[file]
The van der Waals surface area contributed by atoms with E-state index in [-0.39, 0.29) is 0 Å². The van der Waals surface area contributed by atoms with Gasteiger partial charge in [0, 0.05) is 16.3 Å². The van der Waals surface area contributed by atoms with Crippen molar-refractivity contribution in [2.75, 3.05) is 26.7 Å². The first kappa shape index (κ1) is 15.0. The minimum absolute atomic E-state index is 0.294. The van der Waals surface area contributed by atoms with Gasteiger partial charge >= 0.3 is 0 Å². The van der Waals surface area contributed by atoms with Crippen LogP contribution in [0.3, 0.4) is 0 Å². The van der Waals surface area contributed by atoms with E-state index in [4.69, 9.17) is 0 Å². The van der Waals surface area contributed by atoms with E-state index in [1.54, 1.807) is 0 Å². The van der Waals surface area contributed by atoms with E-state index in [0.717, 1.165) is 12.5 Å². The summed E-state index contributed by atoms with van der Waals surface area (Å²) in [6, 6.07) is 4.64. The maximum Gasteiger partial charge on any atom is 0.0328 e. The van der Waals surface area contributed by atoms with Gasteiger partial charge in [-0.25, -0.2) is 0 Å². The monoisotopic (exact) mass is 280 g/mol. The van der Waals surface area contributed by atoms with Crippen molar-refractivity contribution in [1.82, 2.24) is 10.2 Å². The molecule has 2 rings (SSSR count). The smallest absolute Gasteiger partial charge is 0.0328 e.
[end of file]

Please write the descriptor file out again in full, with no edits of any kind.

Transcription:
The van der Waals surface area contributed by atoms with E-state index in [-0.39, 0.29) is 0 Å². The van der Waals surface area contributed by atoms with Gasteiger partial charge in [0, 0.05) is 16.3 Å². The van der Waals surface area contributed by atoms with Crippen molar-refractivity contribution in [2.75, 3.05) is 26.7 Å². The first kappa shape index (κ1) is 15.0. The minimum absolute atomic E-state index is 0.294. The van der Waals surface area contributed by atoms with Gasteiger partial charge >= 0.3 is 0 Å². The van der Waals surface area contributed by atoms with Crippen LogP contribution in [0.3, 0.4) is 0 Å². The van der Waals surface area contributed by atoms with E-state index in [4.69, 9.17) is 0 Å². The van der Waals surface area contributed by atoms with E-state index in [1.54, 1.807) is 0 Å². The van der Waals surface area contributed by atoms with E-state index in [0.717, 1.165) is 12.5 Å². The summed E-state index contributed by atoms with van der Waals surface area (Å²) in [6, 6.07) is 4.64. The maximum Gasteiger partial charge on any atom is 0.0328 e. The van der Waals surface area contributed by atoms with Gasteiger partial charge in [-0.25, -0.2) is 0 Å². The monoisotopic (exact) mass is 280 g/mol. The van der Waals surface area contributed by atoms with Crippen molar-refractivity contribution in [1.82, 2.24) is 10.2 Å². The molecule has 2 rings (SSSR count). The smallest absolute Gasteiger partial charge is 0.0328 e.